10 Best Green Stories of 2007

Grist has an excellent post called The Top Green Stories of 2007.  While they highlighted some of the biggest news, good and bad, I tried to focus on the most positive developments, some of which didn’t get the media attention they deserved.  Overall 2007 was an amazing year for the environmental movement, but we’ve still got much work to do.  At NWF, we’re all working hard to make sure that 2008 puts 2007 to shame in this category.

1.  A company called Nanosolar has created solar panels that are more efficient than coal.

“With a $1-per-watt panel,” [CEO Martin Roscheisen] said, “it is possible to build $2-per-watt systems.”
According to the Energy Department, building a new coal plant costs about $2.1 a watt, plus the cost of fuel and emissions, he said.

2.  Congress passed a landmark energy bill, which does the following:

The bill increases vehicle fuel economy standards by 40 percent and will save consumers $40 billion a year at the pump and help spur innovation and new American jobs. Its improved energy efficiency standards covering a wide range of products, lighting and buildings will also benefit American consumers.
The Energy Bill also improves provisions that boost homegrown biofuels and reduce our dependency on oil. The improvements include performance-based standards to ensure biofuels significantly curb global warming pollution and help to ease some of the impacts of biofuels production on wildlife and native habitats. National Wildlife Federation has advocated for these additional standards as important protections for the future of wildlife.

3.  Al Gore co-hosted Live Earth:  The Concerts for a Climate in Crisis:

Live Earth was a monumental music event that brought together a global audience on July 7, 2007 to combat the climate crisis. Live Earth staged concerts in New York, London, Sydney, Tokyo, Shanghai, Rio de Janeiro, Johannesburg and Hamburg – as well as special broadcast events in Antarctica, Kyoto and Washington, DC – and featured feature more than 150 of the world’s best music acts – a mix of both legendary music acts like The Police, Genesis, Bon Jovi and Madonna with the latest headliners like Kanye West, Kelly Clarkson, Black Eyed Peas and Jack Johnson.

Gore also shared the Nobel Peace Prize with the Intergovernmental Panel on Climate Change.

4.  Investments in green technology more than doubled over the past year:

While the coal and nuclear industries spent the year petitioning the government for handouts, people with their own money on the line flocked to the hottest investment since the internet: green tech. Where 2006 saw $1.2 billion dumped into the clean-tech sector, 2007 saw $2.6 billion in the first nine months alone.

5.  Nine Midwestern governors and the Premier of Manitoba signed an historic greenhouse gas accord:

This has powerful implications not just for state and regional progress, but for global warming policy nationwide.
In addition, it lays out a detailed road map of supporting policies and regional partnerships to acheive the following, amongst other things:

25 by 25 in renewable energy and fuels (25% by 2025).

2% energy from efficiency by 2015 and 2% per year thereafter.

Carbon pipeline sited and permitted and carbon storage regs by 2012, all new coal plants to capture and store CO2 by 2020.

6.  Over 5,000 college students came together at Power Shift 2007 to demand action on climate legislation.  This Discovery Channel video explains.  Here is another video of NWF’s own Derek Brockbank, at Power Shift.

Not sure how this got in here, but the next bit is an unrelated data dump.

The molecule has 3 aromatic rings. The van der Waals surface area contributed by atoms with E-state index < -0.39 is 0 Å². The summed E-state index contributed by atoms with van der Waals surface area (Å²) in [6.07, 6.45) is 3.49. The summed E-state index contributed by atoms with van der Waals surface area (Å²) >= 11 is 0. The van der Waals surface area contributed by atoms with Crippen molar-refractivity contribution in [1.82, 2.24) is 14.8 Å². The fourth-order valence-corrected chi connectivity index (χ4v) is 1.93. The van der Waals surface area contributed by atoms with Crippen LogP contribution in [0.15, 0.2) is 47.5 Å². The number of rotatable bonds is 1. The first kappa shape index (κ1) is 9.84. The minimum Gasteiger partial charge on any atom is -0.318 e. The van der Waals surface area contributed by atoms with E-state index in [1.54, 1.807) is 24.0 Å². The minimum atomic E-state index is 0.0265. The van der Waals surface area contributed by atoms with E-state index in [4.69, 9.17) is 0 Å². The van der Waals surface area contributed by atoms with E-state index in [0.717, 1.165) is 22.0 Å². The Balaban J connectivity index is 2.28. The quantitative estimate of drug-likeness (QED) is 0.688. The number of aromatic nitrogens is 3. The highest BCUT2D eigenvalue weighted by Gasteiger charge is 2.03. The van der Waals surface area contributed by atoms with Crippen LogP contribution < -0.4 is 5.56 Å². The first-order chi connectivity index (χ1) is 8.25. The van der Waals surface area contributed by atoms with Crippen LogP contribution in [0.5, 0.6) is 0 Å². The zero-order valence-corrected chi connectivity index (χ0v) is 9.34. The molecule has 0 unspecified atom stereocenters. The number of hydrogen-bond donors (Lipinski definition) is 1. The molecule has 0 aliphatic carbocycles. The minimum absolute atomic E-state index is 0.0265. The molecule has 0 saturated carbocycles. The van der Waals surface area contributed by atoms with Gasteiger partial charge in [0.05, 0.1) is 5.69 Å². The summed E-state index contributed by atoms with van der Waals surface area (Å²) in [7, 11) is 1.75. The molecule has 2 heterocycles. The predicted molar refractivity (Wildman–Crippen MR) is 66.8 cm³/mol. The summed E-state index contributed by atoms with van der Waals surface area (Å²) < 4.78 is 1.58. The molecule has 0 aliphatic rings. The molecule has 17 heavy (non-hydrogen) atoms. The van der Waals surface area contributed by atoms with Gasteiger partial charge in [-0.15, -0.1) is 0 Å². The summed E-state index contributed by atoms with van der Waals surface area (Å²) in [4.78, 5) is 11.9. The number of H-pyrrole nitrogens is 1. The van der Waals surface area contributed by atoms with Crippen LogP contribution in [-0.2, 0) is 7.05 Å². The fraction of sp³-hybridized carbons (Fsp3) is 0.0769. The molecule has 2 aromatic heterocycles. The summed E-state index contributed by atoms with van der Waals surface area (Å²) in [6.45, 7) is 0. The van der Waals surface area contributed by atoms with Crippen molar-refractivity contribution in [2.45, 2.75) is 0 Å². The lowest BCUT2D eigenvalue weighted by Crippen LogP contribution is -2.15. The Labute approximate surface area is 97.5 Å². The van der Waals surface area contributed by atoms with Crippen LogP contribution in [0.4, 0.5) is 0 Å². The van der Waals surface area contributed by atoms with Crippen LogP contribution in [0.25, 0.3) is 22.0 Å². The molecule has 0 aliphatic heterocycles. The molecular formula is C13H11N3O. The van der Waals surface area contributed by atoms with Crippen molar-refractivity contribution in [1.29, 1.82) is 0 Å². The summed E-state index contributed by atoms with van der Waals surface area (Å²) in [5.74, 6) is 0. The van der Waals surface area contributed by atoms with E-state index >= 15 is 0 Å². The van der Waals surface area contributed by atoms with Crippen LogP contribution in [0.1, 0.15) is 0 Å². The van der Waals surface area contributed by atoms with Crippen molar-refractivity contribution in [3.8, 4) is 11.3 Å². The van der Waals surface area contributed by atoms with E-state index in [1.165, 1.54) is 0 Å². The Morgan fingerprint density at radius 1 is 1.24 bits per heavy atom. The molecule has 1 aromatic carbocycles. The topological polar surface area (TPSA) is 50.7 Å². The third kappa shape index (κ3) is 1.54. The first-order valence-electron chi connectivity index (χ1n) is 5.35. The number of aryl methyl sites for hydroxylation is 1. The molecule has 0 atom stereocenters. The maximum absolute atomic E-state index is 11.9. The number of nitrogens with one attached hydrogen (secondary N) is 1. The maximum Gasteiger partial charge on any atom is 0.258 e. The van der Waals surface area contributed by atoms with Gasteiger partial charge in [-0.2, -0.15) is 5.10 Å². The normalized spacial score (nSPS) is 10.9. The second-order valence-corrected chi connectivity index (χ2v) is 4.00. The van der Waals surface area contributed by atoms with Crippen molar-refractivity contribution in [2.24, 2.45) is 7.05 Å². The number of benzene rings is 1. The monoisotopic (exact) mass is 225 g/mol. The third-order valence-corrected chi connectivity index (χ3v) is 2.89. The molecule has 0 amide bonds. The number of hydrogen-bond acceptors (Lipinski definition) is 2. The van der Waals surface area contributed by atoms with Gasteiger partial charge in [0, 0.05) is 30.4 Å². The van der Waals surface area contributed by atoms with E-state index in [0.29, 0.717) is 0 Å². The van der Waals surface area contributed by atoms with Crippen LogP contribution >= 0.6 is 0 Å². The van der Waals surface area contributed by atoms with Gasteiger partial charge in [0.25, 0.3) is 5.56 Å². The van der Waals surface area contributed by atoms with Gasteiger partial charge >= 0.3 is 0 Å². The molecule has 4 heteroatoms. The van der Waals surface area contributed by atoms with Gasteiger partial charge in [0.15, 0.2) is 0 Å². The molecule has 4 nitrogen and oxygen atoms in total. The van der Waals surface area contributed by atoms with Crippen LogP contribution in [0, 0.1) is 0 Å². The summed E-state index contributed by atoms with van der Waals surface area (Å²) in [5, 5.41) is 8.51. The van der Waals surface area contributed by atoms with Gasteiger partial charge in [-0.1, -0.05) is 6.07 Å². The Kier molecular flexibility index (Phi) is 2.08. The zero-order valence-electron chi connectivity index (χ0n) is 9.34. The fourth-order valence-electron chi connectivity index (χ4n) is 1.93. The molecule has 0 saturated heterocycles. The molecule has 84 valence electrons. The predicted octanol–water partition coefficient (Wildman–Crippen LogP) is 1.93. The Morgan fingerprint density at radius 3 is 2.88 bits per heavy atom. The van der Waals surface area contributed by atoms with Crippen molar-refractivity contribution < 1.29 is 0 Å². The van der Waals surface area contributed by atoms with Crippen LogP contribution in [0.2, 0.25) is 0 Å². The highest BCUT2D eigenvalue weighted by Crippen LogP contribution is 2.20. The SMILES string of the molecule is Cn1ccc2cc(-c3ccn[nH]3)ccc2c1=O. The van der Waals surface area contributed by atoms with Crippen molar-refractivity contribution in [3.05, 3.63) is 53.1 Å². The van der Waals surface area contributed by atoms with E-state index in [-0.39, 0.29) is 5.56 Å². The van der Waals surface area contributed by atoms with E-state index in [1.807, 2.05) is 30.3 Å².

7.  In Bali, world leaders expressed their willingness to aggressively reduce greenhouse gas emissions.  NWF CEO Larry Schweiger explains:

Bali laid the groundwork for developing a fair climate plan that addresses the needs of nations representing those most vulnerable to the very real consequences of global warming. It also set the stage for deploying on a global scale the kind of clean energy technology needed to move beyond a fossil-fuel based energy future.

8.  The Climate Security Act has gone further than any climate bill has ever gone in Congress.  A vote is expected in the full Senate in the next few months.

“This evening’s vote marks a new era in Congress and a new approach to global warming. After years of empty promises in Congress, this evening’s victory is a sign that the leadership and political will are at hand to get the job done.
“The Senate Environment and Public Works Committee, led by Sen. Barbara Boxer, D-Cali., has sent to the full Senate meaningful global warming legislation that would quickly put the nation on the right path to reducing the pollution causing global warming.

Learn more about the markup at Hill Heat.

9.  Al Gore and Richard Branson announced the Virgin Earth Challenge:

The Virgin Earth Challenge is a competition offering a $25 million prize for the first person or organization to come up with a way of scrubbing greenhouse gases out of the Earth’s atmosphere to avoid global warming. The prize was conceived and financed by Sir Richard Branson, a successful British entrepreneur, and was announced in London on 9 February 2007 by Branson and former US Vice President and 2007 Nobel Prize winner Al Gore, creator of the 2006 film An Inconvenient Truth on climate change.

This prize has created incentives for some amazing technologies.

10. All of the major Democratic candidates for President have plans to combat climate change.  Grist has some excellent tools to compare and contrast:

Compare the candidates’ green positions using our handy chart.  And watch video of some of the candidates speaking at the first-ever presidential candidate forum focused on climate change and energy policy, cosponsored by Grist.